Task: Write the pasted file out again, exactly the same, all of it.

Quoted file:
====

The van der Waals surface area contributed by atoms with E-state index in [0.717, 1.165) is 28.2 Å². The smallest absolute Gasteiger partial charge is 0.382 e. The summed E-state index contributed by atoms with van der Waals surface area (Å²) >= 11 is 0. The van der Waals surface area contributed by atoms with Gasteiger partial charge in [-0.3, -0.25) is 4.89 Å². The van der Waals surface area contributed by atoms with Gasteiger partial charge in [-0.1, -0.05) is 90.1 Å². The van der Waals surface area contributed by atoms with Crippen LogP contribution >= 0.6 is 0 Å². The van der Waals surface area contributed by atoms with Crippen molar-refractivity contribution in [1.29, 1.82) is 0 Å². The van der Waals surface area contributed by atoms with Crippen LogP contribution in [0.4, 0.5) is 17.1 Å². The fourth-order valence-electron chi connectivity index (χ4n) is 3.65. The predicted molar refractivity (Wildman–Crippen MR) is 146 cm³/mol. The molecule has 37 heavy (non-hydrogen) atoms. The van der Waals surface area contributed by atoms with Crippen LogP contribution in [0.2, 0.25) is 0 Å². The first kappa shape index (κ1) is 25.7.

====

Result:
The van der Waals surface area contributed by atoms with E-state index in [0.717, 1.165) is 28.2 Å². The smallest absolute Gasteiger partial charge is 0.382 e. The summed E-state index contributed by atoms with van der Waals surface area (Å²) >= 11 is 0. The van der Waals surface area contributed by atoms with Gasteiger partial charge in [-0.3, -0.25) is 4.89 Å². The van der Waals surface area contributed by atoms with Gasteiger partial charge in [-0.1, -0.05) is 90.1 Å². The van der Waals surface area contributed by atoms with Crippen LogP contribution >= 0.6 is 0 Å². The van der Waals surface area contributed by atoms with Crippen molar-refractivity contribution in [1.29, 1.82) is 0 Å². The van der Waals surface area contributed by atoms with Crippen LogP contribution in [0.4, 0.5) is 17.1 Å². The fourth-order valence-electron chi connectivity index (χ4n) is 3.65. The predicted molar refractivity (Wildman–Crippen MR) is 146 cm³/mol. The molecule has 37 heavy (non-hydrogen) atoms. The van der Waals surface area contributed by atoms with Crippen LogP contribution in [0.2, 0.25) is 0 Å². The first kappa shape index (κ1) is 25.7.